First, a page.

Lexington Minuteman Article
Inspired by flowers
Local artist journeyed to Japan to master the craft of dried orchids
By Eva Heney
Yellow, purple and white orchids in the painting in Judith Seeger’s living room look so vibrant the flowers seem real. On closer examination, it turns out they are real.
But the blooms have been pressed, vacuum-sealed and color-enhanced so that the colors can retain their vivid hues for decades. And then some brush strokes have been added to the background to produce an effect like a painting.
Seeger, a pressed flower artist with a background in horticulture, floral design, and Chinese and Japanese painting, has learned this unusual flower-pressing technique from an 80 year old Japanese man who has spent the past 50 years perfecting the preservation of orchids. Teizo Watanabe has never sold a picture but Seeger saw his work last spring at the Philadelphia Flower Show and fell in love with it.
“I felt like his flowers were alive ~ It was like they had their spirit.”
“I felt like his flowers were alive,” the Lexington artist said “It was like they had their spirit. You can see where the wind is blowing. Mine always looked dead to me. His work looked like a painting but when I read the blurb it said they were pressed flower orchids.”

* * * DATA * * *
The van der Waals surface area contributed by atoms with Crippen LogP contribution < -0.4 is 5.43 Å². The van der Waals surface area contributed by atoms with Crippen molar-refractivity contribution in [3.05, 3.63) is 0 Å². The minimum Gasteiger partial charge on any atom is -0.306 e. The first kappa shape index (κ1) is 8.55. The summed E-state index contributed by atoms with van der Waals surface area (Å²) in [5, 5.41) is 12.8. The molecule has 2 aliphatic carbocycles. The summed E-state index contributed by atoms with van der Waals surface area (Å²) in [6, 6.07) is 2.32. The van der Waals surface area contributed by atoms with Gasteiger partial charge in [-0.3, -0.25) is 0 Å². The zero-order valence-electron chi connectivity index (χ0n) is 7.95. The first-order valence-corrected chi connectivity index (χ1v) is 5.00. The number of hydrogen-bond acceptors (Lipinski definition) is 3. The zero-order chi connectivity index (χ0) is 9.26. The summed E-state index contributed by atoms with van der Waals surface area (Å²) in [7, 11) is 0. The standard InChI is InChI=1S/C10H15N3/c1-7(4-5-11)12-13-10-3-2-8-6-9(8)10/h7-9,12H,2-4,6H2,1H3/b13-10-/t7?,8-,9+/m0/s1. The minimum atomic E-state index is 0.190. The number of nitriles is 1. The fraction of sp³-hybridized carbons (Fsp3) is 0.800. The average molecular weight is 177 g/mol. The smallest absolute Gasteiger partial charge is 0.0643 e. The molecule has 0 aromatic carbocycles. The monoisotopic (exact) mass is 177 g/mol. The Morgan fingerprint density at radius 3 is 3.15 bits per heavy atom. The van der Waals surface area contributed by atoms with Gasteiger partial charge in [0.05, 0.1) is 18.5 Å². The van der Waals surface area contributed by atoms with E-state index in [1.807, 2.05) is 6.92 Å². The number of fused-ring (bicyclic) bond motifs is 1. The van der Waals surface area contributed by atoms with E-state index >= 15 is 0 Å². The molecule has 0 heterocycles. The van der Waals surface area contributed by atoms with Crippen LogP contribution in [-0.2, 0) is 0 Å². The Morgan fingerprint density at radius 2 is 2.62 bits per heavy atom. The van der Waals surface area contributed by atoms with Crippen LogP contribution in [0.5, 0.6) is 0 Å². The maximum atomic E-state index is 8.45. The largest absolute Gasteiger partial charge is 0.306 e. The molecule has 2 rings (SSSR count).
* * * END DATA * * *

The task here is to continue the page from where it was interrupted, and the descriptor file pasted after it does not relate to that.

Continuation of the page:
Seeger was so inspired by Watanabe’s exhibit that she tracked him down and, with the help of translators, asked him to teach her his flower preservation methods.
The Japanese master, a former engineer who spoke no English, had never taught a student before but he responded favorably to Seeger’s passion for flowers.
And, after many negotiations with the help of third parties, Seeger flew to Japan last October where Watanabe and his wife met her at the airport. She had planned to stay in a hotel but when Watanabe realized she was traveling alone and had some dietary restrictions, he insisted she stay at his home.
A cook prepared fresh, sugar-free foods for Seeger every day and Watanabe had also arranged for a translator to be present. He would not accept any payment from Seeger for her food or translator.
“They treated me as a most honored guest,” said Seeger. “They acted as if they had nothing more to do in the world than to teach me and make me comfortable.”
During her two-week stay, master and student began the day at 6 a.m. with a 30 minute walk in the adjacent rice fields and orchid greenhouses with Watanabe stopping along the way to pick fresh flowers to be put into vases at home.
She explores the secrets of dried flowers
After breakfast Watanabe and Seeger would get down to work.
While Seeger presses all kinds of flowers in her Lexington business, Dancing Flowers, Watanabe only presses orchids which are very difficult to press because they are “so meaty and moist with some parts that are not pressable in the traditional way,” according to Seeger.
So in this country people who press orchids resort to dissecting them in order to press them or they put them in the microwave oven. But Watanabe has perfected a technique that allows the orchid to be pressed intact. The same technique, which cannot be divulged without his permission, can be applied to other flowers.
I thought the other day he gave me wings to fly.